It’s been a very interesting week, folks. My planned topic for today was “dealing with guilt and shame,” and while that is still my topic, it’s certainly not the slant I was expecting to take on it. “The Universe”, in its infinite wisdom, delivered more writing material on this topic in just one week than I ever wanted. (Note to self: Limit future blog topics to joy and bliss.)
If the “how-to” article on dealing with these feelings is what you’re looking for, please check out the unbelievably inspiring work of Brené Brown. She’s amazing, and most of what I planned to say is a result of reading her books. If you want my own take on it, stick with me; I still feel on the cusp of something, and I’m writing partially just to figure it out.
This week, I came to the horrible realization that I had hurt a dear friend. Guilt. Huge, huge guilt. I’ve done something that hurt someone I love, and I feel terrible. Riding right on the heels of that is massive, hideous shame. I can lay this hurt on not doing my own work, not seeking my own healing in time to prevent this mess from happening.
Internally I thought it might simply be better if I retreated to some kind of secluded monastery where I could no longer harm anyone with my own unhealed pain. (I’m not dramatic at all.) There is something wrong with who I am. There is something wrong with me at the core – I’m still broken, I still need to be fixed. I’m not good enough yet. Can’t I be healed already?
I’ve been running, running, running from this. Eventually I’ll do enough healing work that I can say I’m okay. Eventually I’ll do enough work that I can claim I fixed myself. I won’t be broken anymore. I’ll be okay. I won’t have to be ashamed anymore. Or so I consoled myself as I wondered just how many more years I would have to spend on a “healing journey.”
Nonetheless, I’ve been doing my best to put the incident with my friend behind me. I apologized, and meant it, and there’s really nothing else I can do at this point. Still, obviously, there was a lingering sense of ick.
Apologizing again would simply be annoying. With no other atoning path in front of me, I’ve instead spent my time being mean to myself and internally wailing about how awful I am.
I was wandering around my neighborhood today, lost in these thoughts, when it finally occurred to me that I’m not helping anyone by doing this. I’m not helping my friend. I’m not helping me. It’s not only painful, it’s completely pointless.
It was something of a spiritual moment for me, as immediately after that, I heard some sort of intuitive voice saying, “what if you are perfectly loved, exactly as you are?” I had to stop for a minute; I nearly broke down weeping just standing on the sidewalk.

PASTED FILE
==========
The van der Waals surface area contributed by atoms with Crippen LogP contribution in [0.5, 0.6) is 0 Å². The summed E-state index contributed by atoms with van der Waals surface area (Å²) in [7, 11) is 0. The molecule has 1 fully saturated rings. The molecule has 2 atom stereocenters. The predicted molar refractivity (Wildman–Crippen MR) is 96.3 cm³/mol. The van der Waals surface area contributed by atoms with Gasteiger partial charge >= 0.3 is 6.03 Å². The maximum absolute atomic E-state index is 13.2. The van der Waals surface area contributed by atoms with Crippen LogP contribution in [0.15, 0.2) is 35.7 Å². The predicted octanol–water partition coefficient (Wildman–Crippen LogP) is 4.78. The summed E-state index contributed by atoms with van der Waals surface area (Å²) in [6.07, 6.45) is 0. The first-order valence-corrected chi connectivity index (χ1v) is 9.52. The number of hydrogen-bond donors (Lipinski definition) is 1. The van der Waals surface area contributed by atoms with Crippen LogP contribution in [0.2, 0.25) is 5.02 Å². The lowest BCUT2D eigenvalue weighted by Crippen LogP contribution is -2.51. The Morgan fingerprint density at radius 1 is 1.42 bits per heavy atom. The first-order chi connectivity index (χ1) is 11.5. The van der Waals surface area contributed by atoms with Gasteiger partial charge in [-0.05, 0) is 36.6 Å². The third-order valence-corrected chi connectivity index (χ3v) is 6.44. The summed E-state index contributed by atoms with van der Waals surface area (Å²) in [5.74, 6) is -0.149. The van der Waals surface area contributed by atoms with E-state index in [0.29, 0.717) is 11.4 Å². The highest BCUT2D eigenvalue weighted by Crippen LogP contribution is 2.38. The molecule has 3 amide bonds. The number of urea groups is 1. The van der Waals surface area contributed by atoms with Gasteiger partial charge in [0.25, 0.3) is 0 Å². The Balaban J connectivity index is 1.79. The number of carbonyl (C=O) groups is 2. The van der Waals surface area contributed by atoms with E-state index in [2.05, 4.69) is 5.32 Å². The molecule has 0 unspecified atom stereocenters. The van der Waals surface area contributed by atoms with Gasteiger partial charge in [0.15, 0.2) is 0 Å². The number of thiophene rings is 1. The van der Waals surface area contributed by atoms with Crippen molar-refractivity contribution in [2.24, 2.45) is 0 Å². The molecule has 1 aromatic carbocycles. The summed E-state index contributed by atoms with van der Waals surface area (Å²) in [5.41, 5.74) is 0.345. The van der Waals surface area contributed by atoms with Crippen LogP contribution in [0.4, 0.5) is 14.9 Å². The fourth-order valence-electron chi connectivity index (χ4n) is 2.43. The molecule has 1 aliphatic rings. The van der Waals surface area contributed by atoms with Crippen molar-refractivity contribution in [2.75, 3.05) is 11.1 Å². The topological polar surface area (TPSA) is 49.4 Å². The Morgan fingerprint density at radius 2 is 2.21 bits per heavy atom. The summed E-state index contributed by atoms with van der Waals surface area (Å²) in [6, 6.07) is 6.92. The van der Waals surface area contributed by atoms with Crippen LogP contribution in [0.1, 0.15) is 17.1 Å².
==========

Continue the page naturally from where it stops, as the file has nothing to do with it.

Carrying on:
What if I am perfectly loved? What if we all are? What if the pain and suffering of believing we’re broken or flawed is actually a way to remain closed and safe? What if I don’t have to do another ten years of slogging healing journey before I can ‘work’ my way out of shame?
What if I choose, today, to allow myself to be perfectly loved and lovable in my own mind, right now?
I have to tell you, friends, the questions scared the hell out of me. Perfect…now? Not the false, “healed” perfection I’ve been desperately striving for, but perfectly loved and lovable in all my messy glory? The amount of love available in that moment of clarity felt so huge, like it might crack open my very soul.
And I can’t help wondering if that is the true role of shame – to keep all that powerful, encompassing love out. If I let go of shame, will all that wild love be available to me all of the time? Will I spend my days weeping with joy? Why is it so incredibly hard to accept being loved exactly as I am, now, no improvement needed?
I’m not a sage or mystic, so I have no answers to these questions. In them, though, I DID find a “path of atonement” for my mistakes. In honor of my friend, I am not choosing shame. In honor of my friend, I’m choosing to love myself exactly as I am. I’m trusting God/Love/the Universe/Whatever will arrange things so that love and healing come not just from my triumphant moments, but from my messy, human mistakes as well.
I’m inviting you to do the same. Just imagine what it would be like – even for this moment – to believe that there is nothing wrong with you. That you are perfectly lovable right now, with all of your beauty and your “flaws.” That healing is something you do to be more connected to Source, instead of something you do to “fix” yourself.
I’ve always viewed my friend as this priceless, radiant, infinitely precious diamond drenched in glitter glue. I’m wondering if we are not all the same way. Desperately distracting others from our true selves, believing we need to hide and make ourselves prettier, when all the while our true selves are the most beautiful gifts we have to offer.